Yes, the Ichthyology Collection offers a variety of tours to the public and university community. We can tailor the length and content of a tour to accommodate most interests and age groups. Arrangements should be made at least two weeks in advance; 1-2 months in advance for school groups.

Tours & School Outreach

Members of the public, as well as researchers not trained in the taxonomy of fishes, often encounter interesting fish specimens that they are not able to identify. Such specimens may be collected on fishing trips, found dead on the beach, or taken by other means. 

Some recent examples include a putative Piranha (it wasn't!) collected in a local lake, a Pacific Barracuda (Sphyraena argentea) caught on hook and line in the Duwamish River near downtown Seattle, an Opah (Lampris guttatus) found dead on the beach, and a large (3-m) Sixgill Shark (Hexanchus griseus) found floating in Puget Sound and towed home by a kayaker!

Identification options. If you encounter an interesting or unusual fish that you wish to have identified, you may submit a photo of it in our contact us form and/or bring it to the Ichthyology Collection

If you would like to bring a specimen to the Ichthyology Collection, please contact us first. If possible, you should freeze or preserve the specimen (see "Methods of Preserving Fishes") to keep it from rotting until you are able to bring it to the collection. Please contact us for more information.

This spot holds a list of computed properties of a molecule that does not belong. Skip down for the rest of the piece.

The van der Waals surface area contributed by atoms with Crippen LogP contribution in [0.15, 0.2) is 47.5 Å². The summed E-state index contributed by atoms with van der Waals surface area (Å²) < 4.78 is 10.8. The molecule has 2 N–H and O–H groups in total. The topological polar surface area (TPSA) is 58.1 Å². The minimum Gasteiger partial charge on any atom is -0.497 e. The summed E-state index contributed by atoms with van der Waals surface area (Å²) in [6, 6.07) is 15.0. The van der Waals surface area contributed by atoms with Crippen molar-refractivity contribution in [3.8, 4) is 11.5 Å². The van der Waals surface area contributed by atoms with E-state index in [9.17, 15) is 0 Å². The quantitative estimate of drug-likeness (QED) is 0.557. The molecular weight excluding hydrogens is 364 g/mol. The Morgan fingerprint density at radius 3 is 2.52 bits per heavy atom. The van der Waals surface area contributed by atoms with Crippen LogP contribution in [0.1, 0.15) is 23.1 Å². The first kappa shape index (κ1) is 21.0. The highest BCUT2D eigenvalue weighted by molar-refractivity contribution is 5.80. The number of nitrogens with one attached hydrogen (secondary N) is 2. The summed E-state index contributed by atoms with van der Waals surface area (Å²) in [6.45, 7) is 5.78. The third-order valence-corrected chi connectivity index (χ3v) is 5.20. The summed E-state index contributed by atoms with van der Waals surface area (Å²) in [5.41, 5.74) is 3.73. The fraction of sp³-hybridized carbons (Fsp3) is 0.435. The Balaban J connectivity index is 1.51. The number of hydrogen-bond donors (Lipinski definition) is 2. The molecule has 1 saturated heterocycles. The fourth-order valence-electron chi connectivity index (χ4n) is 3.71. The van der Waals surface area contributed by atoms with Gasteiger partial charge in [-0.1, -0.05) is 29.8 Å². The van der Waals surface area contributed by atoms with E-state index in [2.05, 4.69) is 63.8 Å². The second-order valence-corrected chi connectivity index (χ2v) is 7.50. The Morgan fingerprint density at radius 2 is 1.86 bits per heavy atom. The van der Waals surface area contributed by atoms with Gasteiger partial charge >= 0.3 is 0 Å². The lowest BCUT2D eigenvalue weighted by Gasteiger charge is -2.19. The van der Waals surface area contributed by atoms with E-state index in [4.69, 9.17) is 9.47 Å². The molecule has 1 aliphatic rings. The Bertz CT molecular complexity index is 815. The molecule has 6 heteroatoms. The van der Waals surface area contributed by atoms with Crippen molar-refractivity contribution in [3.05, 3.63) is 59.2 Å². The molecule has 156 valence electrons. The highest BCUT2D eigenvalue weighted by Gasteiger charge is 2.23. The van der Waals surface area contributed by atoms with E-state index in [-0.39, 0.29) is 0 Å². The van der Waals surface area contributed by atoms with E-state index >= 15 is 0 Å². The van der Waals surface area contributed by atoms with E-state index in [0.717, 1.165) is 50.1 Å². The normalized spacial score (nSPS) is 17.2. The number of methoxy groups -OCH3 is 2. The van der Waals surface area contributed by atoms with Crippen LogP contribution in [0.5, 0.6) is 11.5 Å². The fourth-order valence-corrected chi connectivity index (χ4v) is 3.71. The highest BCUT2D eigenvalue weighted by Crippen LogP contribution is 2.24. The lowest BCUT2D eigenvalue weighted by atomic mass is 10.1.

Our acquisition policy centers on the cold-water, marine ichthyofauna (juveniles and adults, as well as early life history stages) of the North Pacific Ocean, Bering Sea and Pacific sector of the Arctic Ocean. With this as our primary mandate, we are unique among ichthyological collections in the U.S. We also provide a repository for freshwater fishes of the Pacific Northwest.

Under no circumstances will the Burke Museum or the School of Aquatic and Fishery Sciences accept specimens that were illegally collected or acquired by the donor.

Individuals who wish to donate specimens, but are unfamiliar with standard practices, should consult Methods of Preserving Fishes and contact us.

We encourage exchanges of specimens with other institutions and often make gifts of well-represented species to local schools and other organizations. Please contact us for more information.

We couldn’t do what we do without volunteers! Visit our Volunteer page for more information about Burke Museum volunteer opportunities and to view current openings.

Our Team & Contact

Meet the people within the Burke Museum Ichthyology team.

Our Team

Have a general question?

Contact Us

Photo: Rachel Ormiston/Burke Museum
Photo: Rachel Ormiston/Burke Museum
two women peer out of a porthole on a submersible underwater

Support Ichthyology

Your gift makes it possible! We couldn't do what we do without generous donor support for collections care, research and public outreach. 

Photo: Luke Tornabene/Burke Museum
Photo: Luke Tornabene/Burke Museum